There are many types of wood glue. For simplicity I'll focus on one manufacturer - Titebond. The company make a number of different varieties based on the conditions of the wood and the eventual use of the object you are gluing. For example they make a waterproof variety for outdoor use. You can use the Glue Product Selector on their main page for selection help. For typical indoor use, a good choice is Titebond I.

Applying Glue

Manufacturers recommend applying glue to both surfaces that are to be glued. This ensures that each gets "wet" with glue and there aren't any dry spots which don't get enough glue.

Timing is also very important in glue ups. The "open time" for a glue varies. For Titebond Original it is about 10-15 minutes. If you need a bit more open time you can use Titebond III, then you'll be in the 15-20 minute range. After that time the glue is already curing and is difficult to push joints together, or the glue will not develop it's full strength.

Temperature is also a consideration. Gluing in too hot or too cold a setting is a problem - particularly having the glue cure in cold conditions. You should strive to keep the temperature of the material and glue at 50 degrees or above. If the glue cures in colder conditions it will not develop its full strength.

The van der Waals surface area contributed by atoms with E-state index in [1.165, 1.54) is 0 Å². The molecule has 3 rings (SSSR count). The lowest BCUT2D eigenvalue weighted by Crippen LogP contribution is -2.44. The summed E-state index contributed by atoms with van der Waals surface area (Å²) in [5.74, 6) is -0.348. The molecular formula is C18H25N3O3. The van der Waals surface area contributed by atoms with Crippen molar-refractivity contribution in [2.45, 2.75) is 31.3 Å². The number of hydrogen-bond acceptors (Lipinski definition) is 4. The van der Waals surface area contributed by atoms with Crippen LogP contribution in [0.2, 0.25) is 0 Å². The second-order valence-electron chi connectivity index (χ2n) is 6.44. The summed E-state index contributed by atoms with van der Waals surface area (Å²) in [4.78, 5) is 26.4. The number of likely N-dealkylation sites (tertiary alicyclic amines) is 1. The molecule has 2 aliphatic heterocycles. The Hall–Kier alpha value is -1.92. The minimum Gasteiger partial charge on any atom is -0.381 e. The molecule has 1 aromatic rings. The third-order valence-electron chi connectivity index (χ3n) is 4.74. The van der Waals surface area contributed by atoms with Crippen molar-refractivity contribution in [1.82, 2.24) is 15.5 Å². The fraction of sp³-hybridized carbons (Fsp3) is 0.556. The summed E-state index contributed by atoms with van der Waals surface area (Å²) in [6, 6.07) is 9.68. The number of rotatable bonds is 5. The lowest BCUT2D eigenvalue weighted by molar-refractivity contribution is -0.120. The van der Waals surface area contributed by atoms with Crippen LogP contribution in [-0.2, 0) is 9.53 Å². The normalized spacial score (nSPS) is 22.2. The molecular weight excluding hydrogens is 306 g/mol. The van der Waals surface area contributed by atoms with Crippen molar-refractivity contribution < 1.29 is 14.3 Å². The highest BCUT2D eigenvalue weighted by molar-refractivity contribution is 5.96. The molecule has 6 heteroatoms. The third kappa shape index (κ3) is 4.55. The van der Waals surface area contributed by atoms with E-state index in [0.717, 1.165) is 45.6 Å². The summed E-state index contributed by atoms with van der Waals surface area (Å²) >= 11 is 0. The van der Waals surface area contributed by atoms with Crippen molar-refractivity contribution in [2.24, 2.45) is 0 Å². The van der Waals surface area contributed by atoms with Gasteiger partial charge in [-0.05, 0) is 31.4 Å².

Grain Direction in Glue Ups

It is imperative you respect grain direction when you assemble a project made from wood.
The important consideration is to refrain from a cross-grain glue up. When you glue wood together edge to edge the grain of the pieces should be running in the same direction.

Here's a clear example of what goes wrong when you glue wood without respect to the grain direction. This is one of the first pieces of furniture I made - a small Shaker bedside table. What a sloppy drawer fit! But it gets worse.

The table top has breadboard ends. These are meant to hide the end grain of the top when seen from the side. I naively simply glued them bread board edges on, which is a worst case situation of a cross grain glue-up. 

The wood expands or contracts in width whereas the edge pieces do not expand in width. Something has to give and the top cracks. 

This photo was taken in winter, when the heat is on, and thus the relative humidity is low, so the wood has contracted. But it is locked in place by the side pieces and thus cracks develop as it shrinks. In the summer these cracks close up and are nearly invisible.

The International Wood Collectors Society

I am a lifetime member of the International Wood Collectors Society. This is a group of people who have a passion for working with wood, its identification, and collecting samples.
I have about 220 species in my collection. The standard sample size our members collect is 6" x 3" x 1/2".